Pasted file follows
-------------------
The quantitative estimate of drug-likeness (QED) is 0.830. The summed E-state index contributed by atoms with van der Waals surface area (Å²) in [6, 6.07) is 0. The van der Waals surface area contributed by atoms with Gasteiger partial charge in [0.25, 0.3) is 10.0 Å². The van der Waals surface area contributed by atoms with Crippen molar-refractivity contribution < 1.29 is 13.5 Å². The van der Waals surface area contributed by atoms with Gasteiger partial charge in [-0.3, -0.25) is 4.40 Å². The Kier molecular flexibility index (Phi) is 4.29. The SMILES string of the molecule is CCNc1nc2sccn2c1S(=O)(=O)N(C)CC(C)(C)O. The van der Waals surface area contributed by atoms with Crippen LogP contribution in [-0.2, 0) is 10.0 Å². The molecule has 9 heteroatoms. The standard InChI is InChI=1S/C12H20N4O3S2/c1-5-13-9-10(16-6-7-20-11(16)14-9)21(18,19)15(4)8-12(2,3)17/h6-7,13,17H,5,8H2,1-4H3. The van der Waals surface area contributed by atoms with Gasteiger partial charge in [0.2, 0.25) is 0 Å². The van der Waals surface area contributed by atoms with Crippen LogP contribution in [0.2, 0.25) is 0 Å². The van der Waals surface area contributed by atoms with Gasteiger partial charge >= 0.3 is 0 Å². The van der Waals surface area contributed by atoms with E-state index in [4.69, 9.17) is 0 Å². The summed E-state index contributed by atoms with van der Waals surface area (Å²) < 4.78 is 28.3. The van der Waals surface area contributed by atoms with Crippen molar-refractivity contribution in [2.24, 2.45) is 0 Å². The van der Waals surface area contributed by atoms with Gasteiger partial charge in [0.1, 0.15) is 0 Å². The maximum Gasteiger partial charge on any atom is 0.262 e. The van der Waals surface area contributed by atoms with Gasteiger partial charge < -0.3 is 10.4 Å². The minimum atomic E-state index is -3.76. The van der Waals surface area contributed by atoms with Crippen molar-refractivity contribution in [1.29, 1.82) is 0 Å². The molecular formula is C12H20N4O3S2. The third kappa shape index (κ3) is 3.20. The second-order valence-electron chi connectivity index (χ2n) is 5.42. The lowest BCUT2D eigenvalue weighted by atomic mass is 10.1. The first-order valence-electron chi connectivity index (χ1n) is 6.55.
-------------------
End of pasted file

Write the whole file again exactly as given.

The quantitative estimate of drug-likeness (QED) is 0.830. The summed E-state index contributed by atoms with van der Waals surface area (Å²) in [6, 6.07) is 0. The van der Waals surface area contributed by atoms with Gasteiger partial charge in [0.25, 0.3) is 10.0 Å². The van der Waals surface area contributed by atoms with Crippen molar-refractivity contribution < 1.29 is 13.5 Å². The van der Waals surface area contributed by atoms with Gasteiger partial charge in [-0.3, -0.25) is 4.40 Å². The Kier molecular flexibility index (Phi) is 4.29. The SMILES string of the molecule is CCNc1nc2sccn2c1S(=O)(=O)N(C)CC(C)(C)O. The van der Waals surface area contributed by atoms with Crippen LogP contribution in [-0.2, 0) is 10.0 Å². The molecule has 9 heteroatoms. The standard InChI is InChI=1S/C12H20N4O3S2/c1-5-13-9-10(16-6-7-20-11(16)14-9)21(18,19)15(4)8-12(2,3)17/h6-7,13,17H,5,8H2,1-4H3. The van der Waals surface area contributed by atoms with Gasteiger partial charge in [0.2, 0.25) is 0 Å². The van der Waals surface area contributed by atoms with Crippen LogP contribution in [0.2, 0.25) is 0 Å². The van der Waals surface area contributed by atoms with Gasteiger partial charge >= 0.3 is 0 Å². The van der Waals surface area contributed by atoms with E-state index in [4.69, 9.17) is 0 Å². The summed E-state index contributed by atoms with van der Waals surface area (Å²) < 4.78 is 28.3. The van der Waals surface area contributed by atoms with Crippen molar-refractivity contribution in [2.24, 2.45) is 0 Å². The van der Waals surface area contributed by atoms with Gasteiger partial charge in [0.1, 0.15) is 0 Å². The maximum Gasteiger partial charge on any atom is 0.262 e. The van der Waals surface area contributed by atoms with Gasteiger partial charge < -0.3 is 10.4 Å². The minimum atomic E-state index is -3.76. The van der Waals surface area contributed by atoms with Crippen molar-refractivity contribution in [1.29, 1.82) is 0 Å². The molecular formula is C12H20N4O3S2. The third kappa shape index (κ3) is 3.20. The second-order valence-electron chi connectivity index (χ2n) is 5.42. The lowest BCUT2D eigenvalue weighted by atomic mass is 10.1. The first-order valence-electron chi connectivity index (χ1n) is 6.55.